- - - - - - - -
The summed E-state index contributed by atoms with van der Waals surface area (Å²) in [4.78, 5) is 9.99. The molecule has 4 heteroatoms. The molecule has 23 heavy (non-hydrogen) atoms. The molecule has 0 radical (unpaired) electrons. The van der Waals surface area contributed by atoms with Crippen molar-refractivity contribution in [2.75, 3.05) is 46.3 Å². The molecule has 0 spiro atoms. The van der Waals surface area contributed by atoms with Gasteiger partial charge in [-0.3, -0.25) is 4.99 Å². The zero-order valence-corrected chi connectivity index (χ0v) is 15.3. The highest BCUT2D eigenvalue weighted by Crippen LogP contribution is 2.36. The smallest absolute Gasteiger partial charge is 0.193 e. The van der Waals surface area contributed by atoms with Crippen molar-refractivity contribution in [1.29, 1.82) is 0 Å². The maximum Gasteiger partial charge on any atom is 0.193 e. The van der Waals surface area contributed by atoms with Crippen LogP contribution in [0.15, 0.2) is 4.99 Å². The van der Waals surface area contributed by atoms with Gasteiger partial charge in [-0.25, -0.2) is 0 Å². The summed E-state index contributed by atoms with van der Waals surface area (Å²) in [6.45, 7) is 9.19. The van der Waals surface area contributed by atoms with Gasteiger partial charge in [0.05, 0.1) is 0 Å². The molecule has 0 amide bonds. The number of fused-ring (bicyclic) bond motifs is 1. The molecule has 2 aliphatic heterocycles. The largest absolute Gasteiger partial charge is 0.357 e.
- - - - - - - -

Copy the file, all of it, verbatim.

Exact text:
The summed E-state index contributed by atoms with van der Waals surface area (Å²) in [4.78, 5) is 9.99. The molecule has 4 heteroatoms. The molecule has 23 heavy (non-hydrogen) atoms. The molecule has 0 radical (unpaired) electrons. The van der Waals surface area contributed by atoms with Crippen molar-refractivity contribution in [2.75, 3.05) is 46.3 Å². The molecule has 0 spiro atoms. The van der Waals surface area contributed by atoms with Gasteiger partial charge in [-0.3, -0.25) is 4.99 Å². The zero-order valence-corrected chi connectivity index (χ0v) is 15.3. The highest BCUT2D eigenvalue weighted by Crippen LogP contribution is 2.36. The smallest absolute Gasteiger partial charge is 0.193 e. The van der Waals surface area contributed by atoms with Crippen molar-refractivity contribution in [1.29, 1.82) is 0 Å². The maximum Gasteiger partial charge on any atom is 0.193 e. The van der Waals surface area contributed by atoms with Crippen LogP contribution in [0.15, 0.2) is 4.99 Å². The van der Waals surface area contributed by atoms with Gasteiger partial charge in [-0.25, -0.2) is 0 Å². The summed E-state index contributed by atoms with van der Waals surface area (Å²) in [6.45, 7) is 9.19. The van der Waals surface area contributed by atoms with Gasteiger partial charge in [0.05, 0.1) is 0 Å². The molecule has 0 amide bonds. The number of fused-ring (bicyclic) bond motifs is 1. The molecule has 2 aliphatic heterocycles. The largest absolute Gasteiger partial charge is 0.357 e.